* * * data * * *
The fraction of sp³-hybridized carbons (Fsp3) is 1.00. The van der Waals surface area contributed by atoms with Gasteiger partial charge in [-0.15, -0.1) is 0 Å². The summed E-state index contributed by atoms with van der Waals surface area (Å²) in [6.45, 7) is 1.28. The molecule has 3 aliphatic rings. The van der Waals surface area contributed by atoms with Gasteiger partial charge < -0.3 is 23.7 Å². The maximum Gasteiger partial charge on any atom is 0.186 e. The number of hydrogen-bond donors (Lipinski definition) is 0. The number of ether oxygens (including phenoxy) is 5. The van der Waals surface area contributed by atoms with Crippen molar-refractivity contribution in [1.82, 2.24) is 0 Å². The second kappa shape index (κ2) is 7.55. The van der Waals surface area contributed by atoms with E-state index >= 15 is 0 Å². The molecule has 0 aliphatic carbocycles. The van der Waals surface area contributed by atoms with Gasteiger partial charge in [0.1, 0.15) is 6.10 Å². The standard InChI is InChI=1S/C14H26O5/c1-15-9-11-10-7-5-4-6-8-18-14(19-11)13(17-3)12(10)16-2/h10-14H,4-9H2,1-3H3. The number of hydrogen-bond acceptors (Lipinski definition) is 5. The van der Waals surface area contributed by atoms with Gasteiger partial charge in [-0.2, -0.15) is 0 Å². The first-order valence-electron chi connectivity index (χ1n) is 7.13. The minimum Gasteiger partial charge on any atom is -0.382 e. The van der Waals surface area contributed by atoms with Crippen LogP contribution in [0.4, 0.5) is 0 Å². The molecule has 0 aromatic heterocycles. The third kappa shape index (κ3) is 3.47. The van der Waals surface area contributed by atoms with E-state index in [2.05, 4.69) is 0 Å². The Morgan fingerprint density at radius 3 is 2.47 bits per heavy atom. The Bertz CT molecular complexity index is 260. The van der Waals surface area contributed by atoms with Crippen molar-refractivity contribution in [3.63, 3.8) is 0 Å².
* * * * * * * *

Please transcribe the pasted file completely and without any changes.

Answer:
The fraction of sp³-hybridized carbons (Fsp3) is 1.00. The van der Waals surface area contributed by atoms with Gasteiger partial charge in [-0.15, -0.1) is 0 Å². The summed E-state index contributed by atoms with van der Waals surface area (Å²) in [6.45, 7) is 1.28. The molecule has 3 aliphatic rings. The van der Waals surface area contributed by atoms with Gasteiger partial charge < -0.3 is 23.7 Å². The maximum Gasteiger partial charge on any atom is 0.186 e. The number of hydrogen-bond donors (Lipinski definition) is 0. The number of ether oxygens (including phenoxy) is 5. The van der Waals surface area contributed by atoms with Crippen molar-refractivity contribution in [1.82, 2.24) is 0 Å². The second kappa shape index (κ2) is 7.55. The van der Waals surface area contributed by atoms with E-state index >= 15 is 0 Å². The molecule has 0 aliphatic carbocycles. The van der Waals surface area contributed by atoms with Gasteiger partial charge in [0.1, 0.15) is 6.10 Å². The standard InChI is InChI=1S/C14H26O5/c1-15-9-11-10-7-5-4-6-8-18-14(19-11)13(17-3)12(10)16-2/h10-14H,4-9H2,1-3H3. The number of hydrogen-bond acceptors (Lipinski definition) is 5. The van der Waals surface area contributed by atoms with Gasteiger partial charge in [-0.2, -0.15) is 0 Å². The first-order valence-electron chi connectivity index (χ1n) is 7.13. The minimum Gasteiger partial charge on any atom is -0.382 e. The van der Waals surface area contributed by atoms with Crippen LogP contribution in [0.4, 0.5) is 0 Å². The molecule has 0 aromatic heterocycles. The third kappa shape index (κ3) is 3.47. The van der Waals surface area contributed by atoms with E-state index in [2.05, 4.69) is 0 Å². The Morgan fingerprint density at radius 3 is 2.47 bits per heavy atom. The Bertz CT molecular complexity index is 260. The van der Waals surface area contributed by atoms with Crippen molar-refractivity contribution in [3.63, 3.8) is 0 Å².